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Water has and will remain an essential element of life. It does not recognize local, state or national boundaries; traveling instead along courses determined by ancient geologic forces. Yet water law is relatively new, evolving and governed by a patchwork of laws and regulations on the federal, state and local levels.
This article provides a broad overview of surface water law in the United States. As a threshold matter it should be noted that water law in the United States is treated differently based on the type of water being governed. Surface water, water flowing in rivers, streams and similar watercourses, is governed by one body of law, while groundwater is treated quite differently. This article addresses the development and basic principles of surface water law in the United States.
The riparian doctrine is one of the oldest and most common legal standards for determining surface water rights and is employed by all states east of the Mississippi River except Mississippi. France and England each employed a version of riparian rights which granted water rights to riparian landowners, those persons owning property bordering a river, stream or other waterway. The doctrine evolved in the early 19th century to address water use issues raised by the Industrial Revolution. The riparian doctrine is suited to the eastern United States where rainfall, rivers and streams are relatively plentiful.
The central feature of the riparian doctrine is the ownership of land bordering a river, stream or similar watercourse. Ownership of land bordering a watercourse grants the landowner rights to use the water flowing by or through his property. Historically riparian owners were allowed to make use of such water for irrigation, mills, and other similar uses. Over time, the riparian doctrine evolved so that present day riparian landowners are allowed to use water from rivers or steams abutting their property subject to the corollary rights of fellow riparians.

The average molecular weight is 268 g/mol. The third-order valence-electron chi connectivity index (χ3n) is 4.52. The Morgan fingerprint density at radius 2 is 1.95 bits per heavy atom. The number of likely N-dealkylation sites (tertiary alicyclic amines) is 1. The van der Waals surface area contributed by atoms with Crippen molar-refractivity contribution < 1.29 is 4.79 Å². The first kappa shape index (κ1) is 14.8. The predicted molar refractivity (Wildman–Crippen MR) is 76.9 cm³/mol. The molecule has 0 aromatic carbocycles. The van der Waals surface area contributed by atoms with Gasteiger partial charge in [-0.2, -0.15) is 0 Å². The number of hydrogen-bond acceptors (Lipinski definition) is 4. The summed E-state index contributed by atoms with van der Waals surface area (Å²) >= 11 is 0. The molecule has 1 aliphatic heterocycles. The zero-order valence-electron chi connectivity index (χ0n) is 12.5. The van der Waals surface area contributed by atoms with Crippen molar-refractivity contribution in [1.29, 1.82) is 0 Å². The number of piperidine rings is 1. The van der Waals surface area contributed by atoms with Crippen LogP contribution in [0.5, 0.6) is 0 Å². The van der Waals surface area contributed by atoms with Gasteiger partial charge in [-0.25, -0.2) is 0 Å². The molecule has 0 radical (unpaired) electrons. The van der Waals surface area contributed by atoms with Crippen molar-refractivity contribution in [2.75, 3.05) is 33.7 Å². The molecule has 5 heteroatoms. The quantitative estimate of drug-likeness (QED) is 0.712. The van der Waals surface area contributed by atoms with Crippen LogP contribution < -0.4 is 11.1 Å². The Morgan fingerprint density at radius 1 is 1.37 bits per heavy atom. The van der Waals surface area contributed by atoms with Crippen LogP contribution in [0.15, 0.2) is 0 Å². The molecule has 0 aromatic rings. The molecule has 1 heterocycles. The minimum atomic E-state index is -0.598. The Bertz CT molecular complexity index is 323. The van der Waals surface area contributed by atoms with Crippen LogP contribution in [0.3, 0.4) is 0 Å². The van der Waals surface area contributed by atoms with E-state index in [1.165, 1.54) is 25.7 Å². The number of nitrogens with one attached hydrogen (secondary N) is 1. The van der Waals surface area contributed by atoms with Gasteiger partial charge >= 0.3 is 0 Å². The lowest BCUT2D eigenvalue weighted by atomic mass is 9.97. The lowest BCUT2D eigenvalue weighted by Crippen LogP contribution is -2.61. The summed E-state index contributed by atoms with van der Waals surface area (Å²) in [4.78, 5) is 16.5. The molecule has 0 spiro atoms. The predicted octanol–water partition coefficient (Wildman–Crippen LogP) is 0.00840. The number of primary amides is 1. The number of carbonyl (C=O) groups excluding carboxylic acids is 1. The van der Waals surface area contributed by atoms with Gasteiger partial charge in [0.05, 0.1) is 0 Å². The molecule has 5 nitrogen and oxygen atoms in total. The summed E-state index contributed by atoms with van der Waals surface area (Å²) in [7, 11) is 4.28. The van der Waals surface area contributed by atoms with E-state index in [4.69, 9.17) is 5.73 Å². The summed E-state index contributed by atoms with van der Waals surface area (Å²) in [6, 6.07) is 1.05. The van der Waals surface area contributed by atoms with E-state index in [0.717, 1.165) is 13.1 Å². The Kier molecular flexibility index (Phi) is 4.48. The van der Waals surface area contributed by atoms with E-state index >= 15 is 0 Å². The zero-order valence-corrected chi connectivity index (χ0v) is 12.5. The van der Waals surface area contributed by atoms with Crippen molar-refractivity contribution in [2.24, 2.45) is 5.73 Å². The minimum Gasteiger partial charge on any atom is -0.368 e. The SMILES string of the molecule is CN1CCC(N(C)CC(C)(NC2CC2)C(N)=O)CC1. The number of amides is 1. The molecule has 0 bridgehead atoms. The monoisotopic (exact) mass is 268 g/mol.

The first limitation placed on the riparian doctrine was the "natural flow" theory. Under the natural flow theory a riparian landowner could make use of a stream in its natural course but could not create any diversion that materially reduced the flow of the watercourse to a fellow riparian. David H. Getches, Water Law in a Nutshell, pg. 20 (4th ed. 2008).
Today, riparian rights are subject to the reasonable use doctrine first espoused by Justice Story in Tyler v. Wilkinson, 24 F.Cas. 472 (C.C.R.I. 1827). The reasonable use doctrine holds that riparian landowners are entitled to make a reasonable use of the waters in a stream so long as such use does not interfere with the reasonable use of other riparians. This limitation on riparian rights has been adopted in one form or another by all riparian states.
Riparian doctrines have been further modified by statute and case law so that there are no longer any states governed simply by common law riparian doctrines. David H. Getches, Water Law in a Nutshell, pg. 5 (4th ed. 2008). Many states now employ statutory and permit based systems which incorporated the above described common-law principles.